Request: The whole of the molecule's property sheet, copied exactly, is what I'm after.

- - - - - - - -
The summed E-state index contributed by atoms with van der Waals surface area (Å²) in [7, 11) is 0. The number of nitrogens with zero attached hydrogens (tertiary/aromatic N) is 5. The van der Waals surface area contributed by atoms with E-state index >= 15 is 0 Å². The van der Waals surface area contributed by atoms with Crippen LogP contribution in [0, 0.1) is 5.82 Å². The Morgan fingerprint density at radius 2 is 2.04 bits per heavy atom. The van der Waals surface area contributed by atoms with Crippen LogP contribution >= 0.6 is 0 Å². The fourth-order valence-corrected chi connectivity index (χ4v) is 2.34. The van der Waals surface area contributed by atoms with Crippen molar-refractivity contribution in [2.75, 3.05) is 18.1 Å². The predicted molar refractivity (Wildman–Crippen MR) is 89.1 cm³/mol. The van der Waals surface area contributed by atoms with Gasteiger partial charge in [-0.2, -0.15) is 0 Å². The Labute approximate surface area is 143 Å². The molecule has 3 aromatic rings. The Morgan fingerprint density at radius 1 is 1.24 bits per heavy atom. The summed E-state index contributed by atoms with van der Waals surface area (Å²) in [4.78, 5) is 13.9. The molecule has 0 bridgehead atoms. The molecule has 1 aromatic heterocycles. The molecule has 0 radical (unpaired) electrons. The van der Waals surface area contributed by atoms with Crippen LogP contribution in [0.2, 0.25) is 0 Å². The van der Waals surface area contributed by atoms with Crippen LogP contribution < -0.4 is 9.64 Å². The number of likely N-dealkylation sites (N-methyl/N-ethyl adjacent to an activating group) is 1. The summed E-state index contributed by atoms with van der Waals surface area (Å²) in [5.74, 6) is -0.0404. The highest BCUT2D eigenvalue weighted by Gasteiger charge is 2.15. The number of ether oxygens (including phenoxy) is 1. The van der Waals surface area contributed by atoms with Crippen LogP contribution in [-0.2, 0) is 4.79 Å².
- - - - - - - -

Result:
The summed E-state index contributed by atoms with van der Waals surface area (Å²) in [7, 11) is 0. The number of nitrogens with zero attached hydrogens (tertiary/aromatic N) is 5. The van der Waals surface area contributed by atoms with E-state index >= 15 is 0 Å². The van der Waals surface area contributed by atoms with Crippen LogP contribution in [0, 0.1) is 5.82 Å². The Morgan fingerprint density at radius 2 is 2.04 bits per heavy atom. The van der Waals surface area contributed by atoms with Crippen LogP contribution >= 0.6 is 0 Å². The fourth-order valence-corrected chi connectivity index (χ4v) is 2.34. The van der Waals surface area contributed by atoms with Crippen molar-refractivity contribution in [2.75, 3.05) is 18.1 Å². The predicted molar refractivity (Wildman–Crippen MR) is 89.1 cm³/mol. The van der Waals surface area contributed by atoms with Gasteiger partial charge in [-0.2, -0.15) is 0 Å². The Labute approximate surface area is 143 Å². The molecule has 3 aromatic rings. The Morgan fingerprint density at radius 1 is 1.24 bits per heavy atom. The summed E-state index contributed by atoms with van der Waals surface area (Å²) in [4.78, 5) is 13.9. The molecule has 0 bridgehead atoms. The molecule has 1 aromatic heterocycles. The molecule has 0 radical (unpaired) electrons. The van der Waals surface area contributed by atoms with Crippen LogP contribution in [0.2, 0.25) is 0 Å². The van der Waals surface area contributed by atoms with Crippen LogP contribution < -0.4 is 9.64 Å². The number of likely N-dealkylation sites (N-methyl/N-ethyl adjacent to an activating group) is 1. The summed E-state index contributed by atoms with van der Waals surface area (Å²) in [5.74, 6) is -0.0404. The highest BCUT2D eigenvalue weighted by Gasteiger charge is 2.15. The number of ether oxygens (including phenoxy) is 1. The van der Waals surface area contributed by atoms with Crippen LogP contribution in [-0.2, 0) is 4.79 Å².